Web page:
Lewes Ice House neighbors oppose rezoning request

Zoning sought is out of character, residents say
March 13, 2018

Neighbors of the Lewes Ice House on New Road were unanimous in their opposition to a rezoning request for the 2.11-acre parcel. 

Sandbox Land Development LLC is seeking to rezone the property from industrial to R-4, medium-density residential. It is the developer’s intent to construct 10 single-family homes on the parcel. All land surrounding the property is zoned R-2, low-density residential. 

Under R-2 zoning, Jeff Savage of Sandbox said, he can build only six single-family homes, but the project is financially feasible only if more units are allowed.

“You would be in a hole before you ever built a house,” he said, appearing before at a March 6 public hearing before Lewes Mayor and City Council. 

The average lot would be about $300,000. He estimates purchase of the property, demolition of the existing concrete building, environmental studies and other necessary work would total about $2.5 million. He said he looked at comps in the town to determine the value of lots. 

“Give or take market value, chances in development, [10 lots] is the more feasible number to make this project work,” he said. 

Savage is seeking R-4 zoning in the middle of R-2 because, he said, it fits with the area. He said 82 percent of the lots that border the parcel are less than the minimum of 10,000 square feet required for R-2 zoning. The average nonconforming lot size in the vicinity is 8,069 square feet. Savage said the average square footage for his proposed 10 lots would be about 9,000, less than 900 square feet from meeting the R-2 requirement, but still larger than some neighboring properties.

Savage said the properties likely became nonconforming when Lewes updated its zoning code several years ago.  

The proposed project would add five lots fronting New Road and another five lots with access via Carey Lane, a 14-foot wide roadway that connects to Pilottown Road. Several Carey Lane residents attended the March 6 public hearing to oppose the project as proposed, saying the narrow road cannot handle any more traffic.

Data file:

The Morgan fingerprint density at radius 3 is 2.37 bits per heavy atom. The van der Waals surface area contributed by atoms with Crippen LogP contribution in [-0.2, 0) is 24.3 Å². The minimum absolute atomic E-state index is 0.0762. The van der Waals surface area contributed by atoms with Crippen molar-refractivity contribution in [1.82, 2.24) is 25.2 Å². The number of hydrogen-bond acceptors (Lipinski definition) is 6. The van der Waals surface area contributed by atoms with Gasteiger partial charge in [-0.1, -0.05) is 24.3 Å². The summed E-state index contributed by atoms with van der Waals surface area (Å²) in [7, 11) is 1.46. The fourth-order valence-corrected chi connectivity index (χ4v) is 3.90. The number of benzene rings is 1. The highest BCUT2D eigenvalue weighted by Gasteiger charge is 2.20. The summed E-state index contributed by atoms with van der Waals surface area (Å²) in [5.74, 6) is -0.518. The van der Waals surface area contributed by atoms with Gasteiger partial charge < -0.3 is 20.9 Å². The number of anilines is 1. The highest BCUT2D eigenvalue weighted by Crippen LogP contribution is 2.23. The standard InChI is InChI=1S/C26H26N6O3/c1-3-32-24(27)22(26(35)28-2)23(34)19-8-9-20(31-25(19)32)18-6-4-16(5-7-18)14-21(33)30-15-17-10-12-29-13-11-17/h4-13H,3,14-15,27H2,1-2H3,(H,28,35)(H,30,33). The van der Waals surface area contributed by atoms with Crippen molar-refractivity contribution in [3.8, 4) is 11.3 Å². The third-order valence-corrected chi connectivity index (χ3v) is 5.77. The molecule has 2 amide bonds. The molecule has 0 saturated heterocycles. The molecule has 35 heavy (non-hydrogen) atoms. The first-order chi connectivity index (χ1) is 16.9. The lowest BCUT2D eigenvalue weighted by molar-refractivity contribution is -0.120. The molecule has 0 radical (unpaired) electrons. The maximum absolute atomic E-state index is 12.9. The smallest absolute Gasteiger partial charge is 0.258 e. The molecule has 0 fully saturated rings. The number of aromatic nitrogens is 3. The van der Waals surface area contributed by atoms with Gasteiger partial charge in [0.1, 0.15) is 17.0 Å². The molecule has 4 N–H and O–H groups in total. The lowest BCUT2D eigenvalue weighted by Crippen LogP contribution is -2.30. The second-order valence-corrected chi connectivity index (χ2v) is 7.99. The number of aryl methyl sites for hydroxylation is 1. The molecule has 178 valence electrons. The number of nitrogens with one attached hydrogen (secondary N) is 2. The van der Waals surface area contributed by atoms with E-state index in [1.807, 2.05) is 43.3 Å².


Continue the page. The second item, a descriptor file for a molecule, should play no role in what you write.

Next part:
“If we have five houses facing Carey Lane and someone decides to have a luncheon or dinner, we cannot move on Carey Lane,” said resident Virginia Falgowski. 

The Lewes Planning Commission voted 6-1 to recommend city council deny the request, citing the impact on Carey Lane and noting the parcel does not meet the requirements for R-4 zoning, specifically that the requirement that it be adjacent to the town center. 

New Road neighbor Marta Nammack said the adjacency issue is important to consider.

“Why have a comp plan that says the purpose is this, only to change it later?” she said. “One reason we bought there is because we didn’t want to be closer to town because they are smaller lots and closer to people and more noise and more traffic.” 

She said if council approves the rezoning, it could be precedent-setting for future development. 

Savage said the size of the lot limits what can be built on it under R-4. He said the lot does not meet the 2.5-acre minimum size to build multifamily homes. 

“The only thing that would be permissible under R-4 zoning is single-family houses,” he said. “I’ve tried to present something from the beginning that could possibly appease the public as well as the town, and make this a viable redevelopment project.”

Council did not take action on the request. It is likely to appear on the agenda for the Monday, March 19 city council meeting.